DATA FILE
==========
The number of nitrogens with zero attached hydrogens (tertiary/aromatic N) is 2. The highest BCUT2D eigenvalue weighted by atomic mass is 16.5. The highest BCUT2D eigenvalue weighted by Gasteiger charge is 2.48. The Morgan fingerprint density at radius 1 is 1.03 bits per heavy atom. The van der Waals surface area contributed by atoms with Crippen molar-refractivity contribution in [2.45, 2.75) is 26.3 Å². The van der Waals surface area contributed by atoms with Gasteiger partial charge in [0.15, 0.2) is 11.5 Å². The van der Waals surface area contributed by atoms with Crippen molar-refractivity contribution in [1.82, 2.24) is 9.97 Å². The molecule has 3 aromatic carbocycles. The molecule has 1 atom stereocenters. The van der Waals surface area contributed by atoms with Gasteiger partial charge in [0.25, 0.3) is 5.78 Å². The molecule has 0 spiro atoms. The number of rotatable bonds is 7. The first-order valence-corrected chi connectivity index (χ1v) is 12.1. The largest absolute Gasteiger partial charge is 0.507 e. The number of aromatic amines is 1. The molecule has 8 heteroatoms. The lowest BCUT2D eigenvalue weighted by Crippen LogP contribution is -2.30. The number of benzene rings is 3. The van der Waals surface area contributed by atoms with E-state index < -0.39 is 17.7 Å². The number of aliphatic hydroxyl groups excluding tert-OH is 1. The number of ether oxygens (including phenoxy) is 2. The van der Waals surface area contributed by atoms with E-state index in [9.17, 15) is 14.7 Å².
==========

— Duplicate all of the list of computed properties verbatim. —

The number of nitrogens with zero attached hydrogens (tertiary/aromatic N) is 2. The highest BCUT2D eigenvalue weighted by atomic mass is 16.5. The highest BCUT2D eigenvalue weighted by Gasteiger charge is 2.48. The Morgan fingerprint density at radius 1 is 1.03 bits per heavy atom. The van der Waals surface area contributed by atoms with Crippen molar-refractivity contribution in [2.45, 2.75) is 26.3 Å². The van der Waals surface area contributed by atoms with Gasteiger partial charge in [0.15, 0.2) is 11.5 Å². The van der Waals surface area contributed by atoms with Crippen molar-refractivity contribution in [1.82, 2.24) is 9.97 Å². The molecule has 3 aromatic carbocycles. The molecule has 1 atom stereocenters. The van der Waals surface area contributed by atoms with Gasteiger partial charge in [0.25, 0.3) is 5.78 Å². The molecule has 0 spiro atoms. The number of rotatable bonds is 7. The first-order valence-corrected chi connectivity index (χ1v) is 12.1. The largest absolute Gasteiger partial charge is 0.507 e. The number of aromatic amines is 1. The molecule has 8 heteroatoms. The lowest BCUT2D eigenvalue weighted by Crippen LogP contribution is -2.30. The number of benzene rings is 3. The van der Waals surface area contributed by atoms with E-state index < -0.39 is 17.7 Å². The number of aliphatic hydroxyl groups excluding tert-OH is 1. The number of ether oxygens (including phenoxy) is 2. The van der Waals surface area contributed by atoms with E-state index in [9.17, 15) is 14.7 Å².